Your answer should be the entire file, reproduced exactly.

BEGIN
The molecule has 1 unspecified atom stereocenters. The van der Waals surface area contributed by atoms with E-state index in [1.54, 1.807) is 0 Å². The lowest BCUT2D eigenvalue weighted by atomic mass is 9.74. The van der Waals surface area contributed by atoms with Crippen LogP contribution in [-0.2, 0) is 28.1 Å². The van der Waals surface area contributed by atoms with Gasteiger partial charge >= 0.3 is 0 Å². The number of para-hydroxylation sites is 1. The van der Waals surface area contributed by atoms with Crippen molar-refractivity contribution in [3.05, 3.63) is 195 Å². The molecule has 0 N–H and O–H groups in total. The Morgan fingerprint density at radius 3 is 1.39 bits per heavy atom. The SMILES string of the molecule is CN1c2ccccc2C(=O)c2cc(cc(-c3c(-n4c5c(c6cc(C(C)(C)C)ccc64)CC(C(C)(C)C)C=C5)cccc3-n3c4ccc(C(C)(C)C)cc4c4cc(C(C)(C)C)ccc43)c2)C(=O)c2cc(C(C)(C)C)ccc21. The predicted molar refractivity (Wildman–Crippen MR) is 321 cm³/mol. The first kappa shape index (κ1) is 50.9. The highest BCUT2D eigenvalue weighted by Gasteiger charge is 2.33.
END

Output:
The molecule has 1 unspecified atom stereocenters. The van der Waals surface area contributed by atoms with E-state index in [1.54, 1.807) is 0 Å². The lowest BCUT2D eigenvalue weighted by atomic mass is 9.74. The van der Waals surface area contributed by atoms with Crippen LogP contribution in [-0.2, 0) is 28.1 Å². The van der Waals surface area contributed by atoms with Gasteiger partial charge >= 0.3 is 0 Å². The number of para-hydroxylation sites is 1. The van der Waals surface area contributed by atoms with Crippen molar-refractivity contribution in [3.05, 3.63) is 195 Å². The molecule has 0 N–H and O–H groups in total. The Morgan fingerprint density at radius 3 is 1.39 bits per heavy atom. The SMILES string of the molecule is CN1c2ccccc2C(=O)c2cc(cc(-c3c(-n4c5c(c6cc(C(C)(C)C)ccc64)CC(C(C)(C)C)C=C5)cccc3-n3c4ccc(C(C)(C)C)cc4c4cc(C(C)(C)C)ccc43)c2)C(=O)c2cc(C(C)(C)C)ccc21. The predicted molar refractivity (Wildman–Crippen MR) is 321 cm³/mol. The first kappa shape index (κ1) is 50.9. The highest BCUT2D eigenvalue weighted by Gasteiger charge is 2.33.